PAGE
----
[llvm-dev] [RFC] Coding Standards: "prefer `int` for regular arithmetic, use `unsigned` only for bitmask and when you intend to rely on wrapping behavior."
Adrien Guinet via llvm-dev
llvm-dev at lists.llvm.org
Tue Jun 18 04:48:37 PDT 2019
My 2 cents on this.
I watched Chandler's talk, and it looks like there are two statements that are a bit
contradictory one to another:
https://www.youtube.com/watch?v=yG1OZ69H_-o&t=2820s "it's fairly easy to get enough bits
w/o using the sign bits"
https://www.youtube.com/watch?v=yG1OZ69H_-o&t=2846s "using size_t takes more space in data
Why not using size_t for indexes/length, while storing uint32_t integers and cast them
back to size_t when necessary (i.e. for space reasons)?
About checking for overflows, let's take the various examples here:
https://godbolt.org/z/TIGiVe, which are various ways to load a byte at index "n+10" where
n is user-controlled. In this case, we need to check that "n+10" does not overflow.
The first thing is that, IMHO, overflow checks are tricky to get right for both the signed
and unsigned case (and has led to numerous vulnerabilities). But that's a personal
opinion. If we talk about code size (and performance), the load3 function confirms what
Chandler showed in his talk (using uint32_t can be a performance issue on some 64-bit
systems, do to the enforced wrapping that has to be done on 32bits integers). The other
load* functions all emit the intended "mov eax, DWORD PTR [rdi+40+rsi*4]". Notable
differences arise in load2, which needs to sign extend esi to rsi. In load1, there is also
an extra instruction to set the value of (2**63-12).
One conclusion is that, at least on x86-64, using size_t for these kind of overflow checks
is the most efficient. But I might miss something / do something wrong in this analysis,
and I'd like another POV on this!
One argument for the usage of signed integers (actually integer types that don't allow
wrapping) is indeed the ability to automatically insert these overflow checks at compile time.
On 6/8/19 7:17 PM, Mehdi AMINI via llvm-dev wrote:
> The LLVM coding style does not specify anything about the use of signed/unsigned integer,
> and the codebase is inconsistent (there is a majority of code that is using unsigned index
> in loops today though).
> I'd like to suggest that we specify to prefer `int` when possible and use `unsigned` only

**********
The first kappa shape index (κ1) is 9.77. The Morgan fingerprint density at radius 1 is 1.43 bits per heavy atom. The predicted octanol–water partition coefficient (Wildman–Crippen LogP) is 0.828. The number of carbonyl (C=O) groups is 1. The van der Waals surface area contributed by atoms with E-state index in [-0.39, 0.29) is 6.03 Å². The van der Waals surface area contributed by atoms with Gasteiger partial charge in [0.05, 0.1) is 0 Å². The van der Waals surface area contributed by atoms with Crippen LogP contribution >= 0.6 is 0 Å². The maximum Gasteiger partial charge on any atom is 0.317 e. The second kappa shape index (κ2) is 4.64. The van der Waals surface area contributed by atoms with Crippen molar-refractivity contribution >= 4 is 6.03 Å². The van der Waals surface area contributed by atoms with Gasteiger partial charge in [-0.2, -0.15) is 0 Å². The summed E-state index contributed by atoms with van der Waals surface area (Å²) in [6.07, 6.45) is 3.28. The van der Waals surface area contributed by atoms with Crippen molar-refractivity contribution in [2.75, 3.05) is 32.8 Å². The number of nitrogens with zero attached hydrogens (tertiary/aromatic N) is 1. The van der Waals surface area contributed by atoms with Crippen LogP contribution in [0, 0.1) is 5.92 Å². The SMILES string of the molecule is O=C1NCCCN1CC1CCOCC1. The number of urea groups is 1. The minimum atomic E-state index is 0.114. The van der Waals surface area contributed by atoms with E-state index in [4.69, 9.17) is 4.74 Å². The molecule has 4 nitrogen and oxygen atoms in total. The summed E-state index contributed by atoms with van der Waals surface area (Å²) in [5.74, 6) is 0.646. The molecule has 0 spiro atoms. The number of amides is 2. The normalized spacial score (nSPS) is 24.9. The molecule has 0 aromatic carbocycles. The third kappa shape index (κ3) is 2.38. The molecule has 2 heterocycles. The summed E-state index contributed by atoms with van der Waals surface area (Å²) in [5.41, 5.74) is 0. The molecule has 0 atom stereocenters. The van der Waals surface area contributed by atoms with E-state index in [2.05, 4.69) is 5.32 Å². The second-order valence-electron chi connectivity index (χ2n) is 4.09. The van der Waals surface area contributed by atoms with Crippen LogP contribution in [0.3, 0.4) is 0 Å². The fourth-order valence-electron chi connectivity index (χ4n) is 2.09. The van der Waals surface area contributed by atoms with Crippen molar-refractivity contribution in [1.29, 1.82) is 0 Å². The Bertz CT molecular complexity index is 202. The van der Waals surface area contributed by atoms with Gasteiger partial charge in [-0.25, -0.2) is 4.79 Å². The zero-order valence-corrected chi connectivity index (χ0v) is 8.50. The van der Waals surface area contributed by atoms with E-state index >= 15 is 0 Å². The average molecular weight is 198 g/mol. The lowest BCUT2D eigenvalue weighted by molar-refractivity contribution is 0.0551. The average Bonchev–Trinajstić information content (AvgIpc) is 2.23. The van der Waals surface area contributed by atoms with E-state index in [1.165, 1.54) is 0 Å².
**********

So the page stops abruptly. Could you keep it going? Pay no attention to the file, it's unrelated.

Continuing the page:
> for bitmask and when you intend to rely on wrapping behavior,
> see: https://reviews.llvm.org/D63049
> A lot has been written about this, good references are [unsigned: A Guideline for Better
> Code] https://www.youtube.com/watch?v=wvtFGa6XJDU) and [Garbage In, Garbage Out: Arguing
> about Undefined Behavior...](https://www.youtube.com/watch?v=yG1OZ69H_-o), as well as this
> panel discussion:
> - https://www.youtube.com/watch?v=Puio5dly9N8#t=12m12s
> - https://www.youtube.com/watch?v=Puio5dly9N8#t=42m40s
> Other coding guidelines already embrace this:
> - http://isocpp.github.io/CppCoreGuidelines/CppCoreGuidelines#Res-signed
> - http://isocpp.github.io/CppCoreGuidelines/CppCoreGuidelines#Res-unsigned
> - https://google.github.io/styleguide/cppguide.html#Integer_Types
> It is rare that overflowing (and wrapping) an unsigned integer won't trigger a program bug
> when the overflow was not intentionally handled. Using signed arithmetic means that you
> can actually trap on over/underflow and catch these bugs (when using fuzzing for instance).
> Chandler explained this nicely in his CPPCon 2016 talk "Garbage In, Garbage Out: Arguing
> about Undefined Behavior...". I encourage to watch the full talk but here is one relevant
> example: https://youtu.be/yG1OZ69H_-o?t=2006 , and here he mentions how Google
> experimented with this internally: https://youtu.be/yG1OZ69H_-o?t=2249
> Unsigned integer also have a discontinuity right to the left of zero. Suppose A, B and C
> are small positive integers close to zero, say all less than a hundred or so. Then given:
> A + B > C
> and knowing elementary school algebra, one can rewrite that as:
> A > B - C
> But C might be greater than B, and the subtraction would produce some huge number. This
> happens even when working with seemingly harmless numbers like A=2, B=2, and C=3.
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